The Cliff Estates

Beth Hinchliffe writer

C for Cypress Road. L for Lowell. A for Albion. P for Peirce.

When Albion Clapp started developing the land off Cliff Road more than a century ago, he decided to lay out roads that would spell out his last name. It was a whimsical gesture from a man better known for his level-headed practicality, but, despite the fact that he never developed the land that was to represent the second “P,” the area has nonetheless become a kind of memorial to him.

“For most of the 1900s, really, when people outside town talked about Wellesley, they meant ‘the Cliff Estates’,” says Barbara Shelton, who was born there in 1915 and spent the first half of her life calling the neighborhood home. “Elegance, careful planning, scrumptious landscaping, enormous yards, lots of woods, privacy, unique and magnificent homes, the very finest quality of life. That’s what the Cliff Estates was all about. And that’s what most people came to think Wellesley was all about.”

It wasn’t always that way. In 1699, when the first English farmers wanted to spread out from the mother town of Dedham to claim their own homesteads, town leaders carved 100-acre parcels for each settler in the area that’s now north of Route 9. These land grants, some with the ancient Indian paths still winding through them, were known as “the Hundreds.”

For nearly two centuries they remained primarily untouched, except where spots were cleared for farming, and were home to only a handful of families. Then, after the Civil War, young Albion Clapp moved to town with a vision and started buying up land. By 1881, he made headway into the cliff by sculpting the start of the road that would eventually become known as “Cliff Road,” and began to build the streets and homes that we know today.

He was crafting another vision at the same time. As one of the committee of 25 which led the successful fight for Wellesley’s separation from Needham (most of it headquartered at Clapp’s home at 11 Cliff Road), he took his place as a leader of the proud new government of his proud new town.

The residents were determined to leave their rural past behind and roar full-steam into the 20th century, with the finest, most modern, and most far-sighted civic amenities available. A Boston newspaper started referring to Wellesley as “the town that gets what it wants.” In the first few years of existence, the town had introduced gas to homes (although some residents demurred, fearful it would “kill our wives’ houseplants”). The first municipal water system was also introduced, along with concrete sidewalks, a new fire station (a building that was used for nearly a century), and a public trolley car system.

And Clapp was behind each of these innovations. Clapp even had the first telephone in Wellesley, which had been invented by a neighbor named Alexander Graham Bell, and introduced the gadget by throwing a telephone party at his house. His mansion became a showplace, known for being the first to have central heating and the “shocking novelty” of not one, but two bathrooms. Ten thousand square feet of trees and shrubs planted around the house enhanced its glamour.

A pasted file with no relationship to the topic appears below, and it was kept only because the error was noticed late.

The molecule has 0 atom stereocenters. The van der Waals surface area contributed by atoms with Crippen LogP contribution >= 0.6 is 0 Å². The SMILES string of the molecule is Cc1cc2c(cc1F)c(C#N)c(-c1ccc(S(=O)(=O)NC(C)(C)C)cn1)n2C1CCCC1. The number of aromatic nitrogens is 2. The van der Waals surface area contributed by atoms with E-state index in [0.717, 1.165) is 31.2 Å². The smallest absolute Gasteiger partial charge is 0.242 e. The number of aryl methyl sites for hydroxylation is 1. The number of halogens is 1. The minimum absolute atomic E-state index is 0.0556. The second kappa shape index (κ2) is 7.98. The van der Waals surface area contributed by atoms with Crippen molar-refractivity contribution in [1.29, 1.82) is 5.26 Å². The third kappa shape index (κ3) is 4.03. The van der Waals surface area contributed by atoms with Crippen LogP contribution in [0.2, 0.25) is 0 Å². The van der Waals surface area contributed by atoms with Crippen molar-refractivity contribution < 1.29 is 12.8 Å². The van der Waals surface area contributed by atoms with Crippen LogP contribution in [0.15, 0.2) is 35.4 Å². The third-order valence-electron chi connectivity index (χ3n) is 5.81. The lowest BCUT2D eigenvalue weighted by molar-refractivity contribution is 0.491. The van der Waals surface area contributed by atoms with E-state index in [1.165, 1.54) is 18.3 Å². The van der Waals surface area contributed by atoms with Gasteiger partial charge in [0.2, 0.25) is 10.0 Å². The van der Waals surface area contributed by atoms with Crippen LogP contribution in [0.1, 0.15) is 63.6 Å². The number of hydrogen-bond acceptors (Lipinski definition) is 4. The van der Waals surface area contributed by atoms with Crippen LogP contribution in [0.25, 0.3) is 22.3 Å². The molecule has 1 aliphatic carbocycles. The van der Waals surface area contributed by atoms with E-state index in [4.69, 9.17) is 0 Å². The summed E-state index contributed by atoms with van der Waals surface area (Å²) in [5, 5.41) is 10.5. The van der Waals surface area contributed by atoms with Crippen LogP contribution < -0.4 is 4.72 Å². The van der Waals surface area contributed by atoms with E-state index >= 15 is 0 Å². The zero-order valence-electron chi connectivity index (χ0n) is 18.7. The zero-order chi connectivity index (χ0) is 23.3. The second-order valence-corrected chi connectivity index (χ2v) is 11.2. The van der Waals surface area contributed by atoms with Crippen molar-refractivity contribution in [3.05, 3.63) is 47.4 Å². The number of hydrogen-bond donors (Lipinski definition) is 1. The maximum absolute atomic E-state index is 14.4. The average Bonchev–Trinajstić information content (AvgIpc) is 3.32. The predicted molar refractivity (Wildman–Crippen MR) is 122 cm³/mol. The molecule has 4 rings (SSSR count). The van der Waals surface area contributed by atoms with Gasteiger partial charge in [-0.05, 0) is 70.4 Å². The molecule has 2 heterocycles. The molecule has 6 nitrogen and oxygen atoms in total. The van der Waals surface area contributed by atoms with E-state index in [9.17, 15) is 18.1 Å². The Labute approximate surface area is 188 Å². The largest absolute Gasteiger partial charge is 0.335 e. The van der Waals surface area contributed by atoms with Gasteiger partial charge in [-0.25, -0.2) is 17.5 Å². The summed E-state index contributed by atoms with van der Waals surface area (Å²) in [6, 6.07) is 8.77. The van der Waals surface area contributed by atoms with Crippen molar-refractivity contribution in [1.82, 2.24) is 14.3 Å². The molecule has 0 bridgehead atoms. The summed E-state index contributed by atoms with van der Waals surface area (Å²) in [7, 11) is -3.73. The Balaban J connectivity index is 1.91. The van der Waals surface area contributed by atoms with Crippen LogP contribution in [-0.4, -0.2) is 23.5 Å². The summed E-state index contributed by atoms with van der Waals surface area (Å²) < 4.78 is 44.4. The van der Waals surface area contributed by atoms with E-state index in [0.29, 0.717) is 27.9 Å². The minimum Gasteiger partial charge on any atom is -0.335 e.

But Clapp’s most important legacy was shepherding in an era of careful, conscious development, and defining the look of the growing town. With a vision far ahead of his time, whenever he sold lots or acreage he imposed strict rules that were the equivalent of his own zoning laws, regulating the minimum price, size, and setback of homes. Although Wellesley didn’t have a landmark Colonial green like Lexington, or stately historic homes like Concord, through Clapp’s vision this village began to develop its own identity. By 1900, Boston newspapers were calling Wellesley “the most beautiful” and “wealthiest” town.

Because of the influx of new businessmen who no longer wanted to use the decrepit shack that had served as the railroad station, a new Farms Station was built in 1894, designed by Boston architect H.H. Richardson, who pioneered the “Richardsonian Romanesque” movement and designed Trinity Church in Copley Square, among other fine buildings in the area. Frederick Law Olmsted, considered to be the father of American landscape design, created the grounds around the station, where many of the original rhododendrons planted then can still be seen today. Today, the station is listed on the National Register of Historic Places.

At the turn of the century, Booker T. Washington chose to send his son to Rock Ridge Hall, a private boys’ school set on the peak of the Cliff Road hill and founded in 1899 by George White, the husband of Clapp’s daughter Irma Mary. Its brochure stated that the area “is absolutely free from all evil influences which tend to corrupt youth.” (Except, perhaps, the reported ghost of a victim murdered by the school’s cook, whose unearthly shrieks reportedly terrified the students and staff.)